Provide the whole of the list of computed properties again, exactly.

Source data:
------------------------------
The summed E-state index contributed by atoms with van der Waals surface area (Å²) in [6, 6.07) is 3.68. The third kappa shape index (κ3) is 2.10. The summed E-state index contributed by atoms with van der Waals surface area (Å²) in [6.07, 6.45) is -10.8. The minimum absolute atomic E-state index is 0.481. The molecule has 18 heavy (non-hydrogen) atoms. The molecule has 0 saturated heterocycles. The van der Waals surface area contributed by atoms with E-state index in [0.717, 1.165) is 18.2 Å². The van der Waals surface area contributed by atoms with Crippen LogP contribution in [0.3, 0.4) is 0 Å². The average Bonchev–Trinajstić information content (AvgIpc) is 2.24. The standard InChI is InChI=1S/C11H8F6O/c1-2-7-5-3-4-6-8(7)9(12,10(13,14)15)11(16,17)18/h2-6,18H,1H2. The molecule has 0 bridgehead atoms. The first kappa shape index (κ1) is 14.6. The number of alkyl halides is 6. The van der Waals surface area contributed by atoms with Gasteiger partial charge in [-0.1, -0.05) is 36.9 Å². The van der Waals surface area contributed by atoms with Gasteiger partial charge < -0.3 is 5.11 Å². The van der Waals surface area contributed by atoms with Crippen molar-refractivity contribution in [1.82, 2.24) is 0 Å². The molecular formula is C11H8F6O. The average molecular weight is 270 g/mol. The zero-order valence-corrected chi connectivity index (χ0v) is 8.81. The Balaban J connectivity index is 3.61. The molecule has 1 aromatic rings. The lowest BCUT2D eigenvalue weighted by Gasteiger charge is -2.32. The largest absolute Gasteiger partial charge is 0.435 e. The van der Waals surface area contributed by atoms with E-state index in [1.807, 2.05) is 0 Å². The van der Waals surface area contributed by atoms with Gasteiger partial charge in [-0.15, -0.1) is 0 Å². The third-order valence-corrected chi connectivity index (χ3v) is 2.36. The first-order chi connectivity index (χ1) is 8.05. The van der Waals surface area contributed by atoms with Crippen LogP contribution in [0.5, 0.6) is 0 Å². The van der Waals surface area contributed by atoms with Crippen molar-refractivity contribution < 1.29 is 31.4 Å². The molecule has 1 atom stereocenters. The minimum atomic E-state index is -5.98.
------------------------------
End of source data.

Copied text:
The summed E-state index contributed by atoms with van der Waals surface area (Å²) in [6, 6.07) is 3.68. The third kappa shape index (κ3) is 2.10. The summed E-state index contributed by atoms with van der Waals surface area (Å²) in [6.07, 6.45) is -10.8. The minimum absolute atomic E-state index is 0.481. The molecule has 18 heavy (non-hydrogen) atoms. The molecule has 0 saturated heterocycles. The van der Waals surface area contributed by atoms with E-state index in [0.717, 1.165) is 18.2 Å². The van der Waals surface area contributed by atoms with Crippen LogP contribution in [0.3, 0.4) is 0 Å². The average Bonchev–Trinajstić information content (AvgIpc) is 2.24. The standard InChI is InChI=1S/C11H8F6O/c1-2-7-5-3-4-6-8(7)9(12,10(13,14)15)11(16,17)18/h2-6,18H,1H2. The molecule has 0 bridgehead atoms. The first kappa shape index (κ1) is 14.6. The number of alkyl halides is 6. The van der Waals surface area contributed by atoms with Gasteiger partial charge in [-0.1, -0.05) is 36.9 Å². The van der Waals surface area contributed by atoms with Gasteiger partial charge < -0.3 is 5.11 Å². The van der Waals surface area contributed by atoms with Crippen molar-refractivity contribution in [1.82, 2.24) is 0 Å². The molecular formula is C11H8F6O. The average molecular weight is 270 g/mol. The zero-order valence-corrected chi connectivity index (χ0v) is 8.81. The Balaban J connectivity index is 3.61. The molecule has 1 aromatic rings. The lowest BCUT2D eigenvalue weighted by Gasteiger charge is -2.32. The largest absolute Gasteiger partial charge is 0.435 e. The van der Waals surface area contributed by atoms with E-state index in [1.807, 2.05) is 0 Å². The van der Waals surface area contributed by atoms with Gasteiger partial charge in [-0.15, -0.1) is 0 Å². The third-order valence-corrected chi connectivity index (χ3v) is 2.36. The first-order chi connectivity index (χ1) is 8.05. The van der Waals surface area contributed by atoms with Crippen LogP contribution in [0.5, 0.6) is 0 Å². The van der Waals surface area contributed by atoms with Crippen molar-refractivity contribution < 1.29 is 31.4 Å². The molecule has 1 atom stereocenters. The minimum atomic E-state index is -5.98.